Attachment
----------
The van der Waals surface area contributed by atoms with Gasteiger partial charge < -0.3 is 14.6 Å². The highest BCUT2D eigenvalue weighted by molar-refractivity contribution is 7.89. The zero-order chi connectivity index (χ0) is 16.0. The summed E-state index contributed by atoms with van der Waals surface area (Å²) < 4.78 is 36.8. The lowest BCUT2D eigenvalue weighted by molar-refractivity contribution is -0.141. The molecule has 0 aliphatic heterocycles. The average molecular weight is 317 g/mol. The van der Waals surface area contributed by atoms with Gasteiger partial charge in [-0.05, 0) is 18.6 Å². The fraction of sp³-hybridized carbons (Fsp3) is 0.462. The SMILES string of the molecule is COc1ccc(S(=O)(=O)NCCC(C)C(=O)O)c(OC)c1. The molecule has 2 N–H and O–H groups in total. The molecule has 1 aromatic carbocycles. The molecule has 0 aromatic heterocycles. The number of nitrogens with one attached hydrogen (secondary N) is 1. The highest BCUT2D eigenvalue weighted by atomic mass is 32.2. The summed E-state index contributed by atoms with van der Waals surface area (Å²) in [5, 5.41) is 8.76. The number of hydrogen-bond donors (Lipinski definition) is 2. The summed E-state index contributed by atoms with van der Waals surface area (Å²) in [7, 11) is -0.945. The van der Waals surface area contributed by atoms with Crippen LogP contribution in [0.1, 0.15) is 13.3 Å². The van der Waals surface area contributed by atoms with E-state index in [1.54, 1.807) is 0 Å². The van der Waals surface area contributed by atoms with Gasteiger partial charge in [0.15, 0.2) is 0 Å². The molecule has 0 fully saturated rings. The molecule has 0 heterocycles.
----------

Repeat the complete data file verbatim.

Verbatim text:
The van der Waals surface area contributed by atoms with Gasteiger partial charge < -0.3 is 14.6 Å². The highest BCUT2D eigenvalue weighted by molar-refractivity contribution is 7.89. The zero-order chi connectivity index (χ0) is 16.0. The summed E-state index contributed by atoms with van der Waals surface area (Å²) < 4.78 is 36.8. The lowest BCUT2D eigenvalue weighted by molar-refractivity contribution is -0.141. The molecule has 0 aliphatic heterocycles. The average molecular weight is 317 g/mol. The van der Waals surface area contributed by atoms with Gasteiger partial charge in [-0.05, 0) is 18.6 Å². The fraction of sp³-hybridized carbons (Fsp3) is 0.462. The SMILES string of the molecule is COc1ccc(S(=O)(=O)NCCC(C)C(=O)O)c(OC)c1. The molecule has 2 N–H and O–H groups in total. The molecule has 1 aromatic carbocycles. The molecule has 0 aromatic heterocycles. The number of nitrogens with one attached hydrogen (secondary N) is 1. The highest BCUT2D eigenvalue weighted by atomic mass is 32.2. The summed E-state index contributed by atoms with van der Waals surface area (Å²) in [5, 5.41) is 8.76. The number of hydrogen-bond donors (Lipinski definition) is 2. The summed E-state index contributed by atoms with van der Waals surface area (Å²) in [7, 11) is -0.945. The van der Waals surface area contributed by atoms with Crippen LogP contribution in [0.1, 0.15) is 13.3 Å². The van der Waals surface area contributed by atoms with E-state index in [1.54, 1.807) is 0 Å². The van der Waals surface area contributed by atoms with Gasteiger partial charge in [0.15, 0.2) is 0 Å². The molecule has 0 fully saturated rings. The molecule has 0 heterocycles.